We are very grateful to the Canterbury Historical and Archaeological Society for providing a grant to cover the printing costs of these banners, the project coming under the oversight of Dr Claire Bartram as Co-Director of the Centre. I’ll bring you details of these banners that feature among others St Eanswythe, St Thomas of Dover and Elizabeth Barton at a later date, but for today I’m going to stick to Canterbury parish churches.
The two I have picked are St Mary de Castro and St Peter’s because one of the other interns at CCCU over the summer was researching Canterbury castle that almost abuts St Mildred’s church, and St Peter’s is within Jo’s joint ministry to St Mildred’s, St Dunstan’s and St Peter’s. As usual I’m going to the wills because for the Middle Ages they are our best primary source for these city churches, especially for St Mary de Castro that no longer exists.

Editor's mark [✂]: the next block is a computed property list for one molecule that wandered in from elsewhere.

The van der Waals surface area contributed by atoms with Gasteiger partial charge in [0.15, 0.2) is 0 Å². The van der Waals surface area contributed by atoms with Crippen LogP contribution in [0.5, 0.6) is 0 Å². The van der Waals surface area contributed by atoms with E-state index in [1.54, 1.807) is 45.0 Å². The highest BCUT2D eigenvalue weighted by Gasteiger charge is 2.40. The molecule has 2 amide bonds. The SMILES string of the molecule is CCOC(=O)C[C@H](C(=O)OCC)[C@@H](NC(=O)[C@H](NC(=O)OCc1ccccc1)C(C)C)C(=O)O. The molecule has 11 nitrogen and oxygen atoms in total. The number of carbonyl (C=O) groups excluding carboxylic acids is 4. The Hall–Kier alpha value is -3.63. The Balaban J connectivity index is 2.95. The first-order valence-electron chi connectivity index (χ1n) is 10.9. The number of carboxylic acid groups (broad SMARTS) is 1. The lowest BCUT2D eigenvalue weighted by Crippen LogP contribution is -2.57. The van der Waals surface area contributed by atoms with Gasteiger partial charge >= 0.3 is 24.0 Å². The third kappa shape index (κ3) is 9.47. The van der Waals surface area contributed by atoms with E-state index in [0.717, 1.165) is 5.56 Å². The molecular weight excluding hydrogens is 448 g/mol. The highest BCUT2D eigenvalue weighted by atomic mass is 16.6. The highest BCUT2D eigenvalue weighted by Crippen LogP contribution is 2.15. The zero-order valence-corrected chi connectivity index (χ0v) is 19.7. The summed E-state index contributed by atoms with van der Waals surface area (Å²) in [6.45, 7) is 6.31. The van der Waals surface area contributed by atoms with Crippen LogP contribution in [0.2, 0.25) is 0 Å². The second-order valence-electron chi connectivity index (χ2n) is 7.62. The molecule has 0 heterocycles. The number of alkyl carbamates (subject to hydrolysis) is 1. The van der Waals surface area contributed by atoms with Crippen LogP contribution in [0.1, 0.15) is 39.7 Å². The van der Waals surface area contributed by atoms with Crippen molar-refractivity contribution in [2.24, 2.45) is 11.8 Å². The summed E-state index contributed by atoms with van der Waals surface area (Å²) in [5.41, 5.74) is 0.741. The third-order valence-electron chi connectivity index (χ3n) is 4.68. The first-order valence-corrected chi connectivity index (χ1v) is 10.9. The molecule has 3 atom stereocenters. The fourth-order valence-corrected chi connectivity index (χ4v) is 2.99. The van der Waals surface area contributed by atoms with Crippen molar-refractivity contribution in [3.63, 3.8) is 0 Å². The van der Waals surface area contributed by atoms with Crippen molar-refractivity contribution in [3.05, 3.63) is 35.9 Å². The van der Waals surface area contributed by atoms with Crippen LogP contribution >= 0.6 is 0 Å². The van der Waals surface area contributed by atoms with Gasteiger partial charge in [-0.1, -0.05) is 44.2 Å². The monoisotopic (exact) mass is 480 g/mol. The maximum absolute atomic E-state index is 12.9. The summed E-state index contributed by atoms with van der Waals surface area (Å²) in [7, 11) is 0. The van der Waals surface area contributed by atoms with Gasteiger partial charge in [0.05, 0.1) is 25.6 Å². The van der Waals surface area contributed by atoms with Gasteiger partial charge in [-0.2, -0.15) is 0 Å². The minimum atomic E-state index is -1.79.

So what do we know about this church? Well it was certainly there by the 13th century and survived until about 1540, but what about the lights and images, and can we glean anything else about its interior? There are a couple of interesting wills made by women, including that of Alice a Woode (1484) who, as the wife of Michael a local wheelwright, noted that she had made her will with his permission. Among her bequests was one of 13s 4d towards the repair of the image of Our Lady in the high choir, which sounds as though it was the church’s patronal image. Alice sought burial in the churchyard, whereas Johanna Frithe (1500) wished to be buried in the church itself, while her choice of burial before the image of St Katherine points to her having a special devotion to this virgin martyr.